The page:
In this issue

Jonathan Tobin: Defending the Right to a Jewish State

Heather Hale: Compliment your kids without giving them big heads

Megan Shauri: 10 ways you are ruining your own happiness

Carolyn Bigda: 8 Best Dividend Stocks for 2015

Kiplinger's Personal Finance editors: 7 Things You Didn't Know About Paying Off Student Loans

Samantha Olson: The Crucial Mistake 55% Of Parents Are Making At Their Baby's Bedtime

Densie Well, Ph.D., R.D. Open your eyes to yellow vegetables

The Kosher Gourmet by Megan Gordon With its colorful cache of purples and oranges and reds, COLLARD GREEN SLAW is a marvelous mood booster --- not to mention just downright delish
April 18, 2014

Rabbi Yonason Goldson: Clarifying one of the greatest philosophical conundrums in theology

Caroline B. Glick: The disappearance of US will

Megan Wallgren: 10 things I've learned from my teenagers

Lizette Borreli: Green Tea Boosts Brain Power, May Help Treat Dementia

John Ericson: Trying hard to be 'positive' but never succeeding? Blame Your Brain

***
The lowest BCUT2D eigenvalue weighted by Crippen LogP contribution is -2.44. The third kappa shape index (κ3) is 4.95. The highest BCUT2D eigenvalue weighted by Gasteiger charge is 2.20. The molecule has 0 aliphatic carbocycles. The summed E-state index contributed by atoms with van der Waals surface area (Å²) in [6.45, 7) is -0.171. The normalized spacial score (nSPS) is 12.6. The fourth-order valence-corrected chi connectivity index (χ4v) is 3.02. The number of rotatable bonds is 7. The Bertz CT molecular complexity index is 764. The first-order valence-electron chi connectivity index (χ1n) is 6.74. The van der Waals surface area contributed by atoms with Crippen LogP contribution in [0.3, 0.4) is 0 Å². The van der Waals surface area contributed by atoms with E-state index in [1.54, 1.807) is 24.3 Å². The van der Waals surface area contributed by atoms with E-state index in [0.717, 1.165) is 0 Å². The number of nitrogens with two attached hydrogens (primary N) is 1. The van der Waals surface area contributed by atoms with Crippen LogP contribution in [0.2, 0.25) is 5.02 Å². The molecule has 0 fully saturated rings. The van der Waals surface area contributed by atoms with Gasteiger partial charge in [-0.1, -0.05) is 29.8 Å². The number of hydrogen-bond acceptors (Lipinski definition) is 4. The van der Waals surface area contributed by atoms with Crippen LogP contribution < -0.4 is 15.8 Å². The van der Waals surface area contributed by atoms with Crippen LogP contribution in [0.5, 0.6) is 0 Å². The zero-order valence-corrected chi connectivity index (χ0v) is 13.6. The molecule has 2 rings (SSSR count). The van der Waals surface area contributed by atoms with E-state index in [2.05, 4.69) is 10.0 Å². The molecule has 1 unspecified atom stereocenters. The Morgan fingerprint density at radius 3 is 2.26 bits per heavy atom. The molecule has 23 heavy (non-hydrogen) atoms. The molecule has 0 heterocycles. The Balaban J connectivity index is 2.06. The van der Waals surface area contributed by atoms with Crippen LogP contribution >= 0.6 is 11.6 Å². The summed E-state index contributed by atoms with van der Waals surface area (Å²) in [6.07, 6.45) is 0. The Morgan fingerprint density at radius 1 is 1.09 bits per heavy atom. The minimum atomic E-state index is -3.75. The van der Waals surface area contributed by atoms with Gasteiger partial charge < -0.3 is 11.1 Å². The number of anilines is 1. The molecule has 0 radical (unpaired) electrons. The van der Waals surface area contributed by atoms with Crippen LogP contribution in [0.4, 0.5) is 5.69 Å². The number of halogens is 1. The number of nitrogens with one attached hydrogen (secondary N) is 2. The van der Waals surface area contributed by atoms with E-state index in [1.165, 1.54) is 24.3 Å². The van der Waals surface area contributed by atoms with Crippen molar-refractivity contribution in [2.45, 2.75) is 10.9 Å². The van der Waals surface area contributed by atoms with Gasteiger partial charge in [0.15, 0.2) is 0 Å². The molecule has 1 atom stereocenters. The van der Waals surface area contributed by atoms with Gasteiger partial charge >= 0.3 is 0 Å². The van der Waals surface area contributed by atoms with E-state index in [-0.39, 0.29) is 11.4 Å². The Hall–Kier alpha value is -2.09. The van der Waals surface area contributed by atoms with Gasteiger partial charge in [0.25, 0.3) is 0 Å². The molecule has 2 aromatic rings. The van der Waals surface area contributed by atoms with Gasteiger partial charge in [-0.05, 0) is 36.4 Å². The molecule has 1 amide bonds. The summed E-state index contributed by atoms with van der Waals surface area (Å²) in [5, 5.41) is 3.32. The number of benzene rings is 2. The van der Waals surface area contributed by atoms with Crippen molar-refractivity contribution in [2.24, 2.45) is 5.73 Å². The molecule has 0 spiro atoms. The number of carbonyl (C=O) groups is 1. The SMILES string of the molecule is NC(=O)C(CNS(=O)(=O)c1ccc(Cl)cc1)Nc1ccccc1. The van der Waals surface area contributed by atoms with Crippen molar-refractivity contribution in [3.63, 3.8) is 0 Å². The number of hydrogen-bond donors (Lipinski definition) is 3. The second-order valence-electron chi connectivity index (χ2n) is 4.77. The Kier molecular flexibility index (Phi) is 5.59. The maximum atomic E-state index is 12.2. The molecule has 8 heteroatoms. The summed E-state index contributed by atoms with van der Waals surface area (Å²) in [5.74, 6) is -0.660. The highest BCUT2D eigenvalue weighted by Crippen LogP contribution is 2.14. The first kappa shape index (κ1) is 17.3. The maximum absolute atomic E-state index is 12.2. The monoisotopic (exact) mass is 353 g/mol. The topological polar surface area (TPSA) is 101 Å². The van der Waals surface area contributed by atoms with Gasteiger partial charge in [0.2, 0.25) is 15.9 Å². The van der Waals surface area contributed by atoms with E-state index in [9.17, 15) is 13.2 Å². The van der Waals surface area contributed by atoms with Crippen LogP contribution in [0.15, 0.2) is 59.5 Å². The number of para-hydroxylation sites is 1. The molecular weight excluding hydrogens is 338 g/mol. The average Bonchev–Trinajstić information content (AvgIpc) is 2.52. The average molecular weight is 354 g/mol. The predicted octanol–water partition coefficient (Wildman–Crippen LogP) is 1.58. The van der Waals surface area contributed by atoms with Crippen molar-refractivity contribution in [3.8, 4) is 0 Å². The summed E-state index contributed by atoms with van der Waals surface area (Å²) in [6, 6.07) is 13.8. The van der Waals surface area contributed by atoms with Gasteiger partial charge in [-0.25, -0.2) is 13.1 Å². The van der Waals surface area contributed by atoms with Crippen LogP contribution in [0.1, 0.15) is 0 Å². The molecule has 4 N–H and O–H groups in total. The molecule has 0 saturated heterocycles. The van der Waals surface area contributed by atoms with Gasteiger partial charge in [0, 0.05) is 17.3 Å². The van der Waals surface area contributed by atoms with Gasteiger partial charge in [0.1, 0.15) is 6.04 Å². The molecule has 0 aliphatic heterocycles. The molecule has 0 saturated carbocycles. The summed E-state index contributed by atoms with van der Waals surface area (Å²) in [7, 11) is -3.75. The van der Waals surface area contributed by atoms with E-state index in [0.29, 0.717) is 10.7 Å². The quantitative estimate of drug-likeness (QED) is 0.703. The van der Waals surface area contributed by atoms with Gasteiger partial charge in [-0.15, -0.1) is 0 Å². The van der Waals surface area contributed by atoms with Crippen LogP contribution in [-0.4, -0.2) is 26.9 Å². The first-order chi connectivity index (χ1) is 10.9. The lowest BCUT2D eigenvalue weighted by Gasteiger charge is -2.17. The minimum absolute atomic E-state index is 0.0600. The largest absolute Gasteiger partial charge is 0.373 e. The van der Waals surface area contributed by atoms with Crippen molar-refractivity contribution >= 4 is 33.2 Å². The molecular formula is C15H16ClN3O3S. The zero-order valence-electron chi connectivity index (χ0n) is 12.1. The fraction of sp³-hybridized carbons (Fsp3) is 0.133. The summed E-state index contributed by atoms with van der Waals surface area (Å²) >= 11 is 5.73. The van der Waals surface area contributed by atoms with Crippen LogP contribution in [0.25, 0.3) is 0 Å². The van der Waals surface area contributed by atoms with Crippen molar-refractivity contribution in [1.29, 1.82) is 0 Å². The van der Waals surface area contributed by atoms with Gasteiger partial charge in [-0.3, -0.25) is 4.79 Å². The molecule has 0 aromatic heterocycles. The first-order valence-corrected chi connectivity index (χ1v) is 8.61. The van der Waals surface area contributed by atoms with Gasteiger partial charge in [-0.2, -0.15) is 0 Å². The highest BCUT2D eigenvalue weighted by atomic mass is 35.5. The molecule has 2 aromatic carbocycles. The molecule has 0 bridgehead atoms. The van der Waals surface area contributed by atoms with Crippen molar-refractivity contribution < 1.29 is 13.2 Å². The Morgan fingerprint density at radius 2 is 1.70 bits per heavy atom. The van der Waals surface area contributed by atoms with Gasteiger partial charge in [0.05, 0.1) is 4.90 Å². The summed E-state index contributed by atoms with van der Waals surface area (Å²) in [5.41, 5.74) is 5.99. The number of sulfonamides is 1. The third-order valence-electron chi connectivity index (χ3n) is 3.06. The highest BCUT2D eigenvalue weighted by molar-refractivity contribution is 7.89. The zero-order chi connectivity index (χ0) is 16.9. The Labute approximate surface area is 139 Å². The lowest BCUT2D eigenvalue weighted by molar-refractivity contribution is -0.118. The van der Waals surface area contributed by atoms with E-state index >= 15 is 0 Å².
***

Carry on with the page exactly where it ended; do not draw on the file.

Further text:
The Kosher Gourmet by Julie Rothman Almondy, flourless torta del re (Italian king's cake), has royal roots, is simple to make, . . . but devour it because it's simply delicious

April 14, 2014

Rabbi Dr Naftali Brawer: Passover frees us from the tyranny of time

Greg Crosby: Passing Over Religion

Eric Schulzke: First degree: How America really recovered from a murder epidemic

Georgia Lee: When love is not enough: Teaching your kids about the realities of adult relationships

Cameron Huddleston: Freebies for Your Lawn and Garden

Gordon Pape: How you can tell if your financial adviser is setting you up for potential ruin

Dana Dovey: Up to 500,000 people die each year from hepatitis C-related liver disease. New Treatment Has Over 90% Success Rate

Justin Caba: Eating Watermelon Can Help Control High Blood Pressure

The Kosher Gourmet by Joshua E. London and Lou Marmon Don't dare pass over these Pesach picks for Manischewitz!

April 11, 2014

Rabbi Hillel Goldberg: Silence is much more than golden

Caroline B. Glick: Forgetting freedom at Passover

Susan Swann: How to value a child for who he is, not just what he does

Cameron Huddleston: 7 Financial Tasks You Should Tackle Right Now

Sandra Block and Lisa Gerstner: How to Profit From Your Passion

Susan Scutti: A Simple Blood Test Might Soon Diagnose Cancer

Chris Weller: Have A Slow Metabolism? Let Science Speed It Up For You

The Kosher Gourmet by Diane Rossen Worthington Whitefish Terrine: A French take on gefilte fish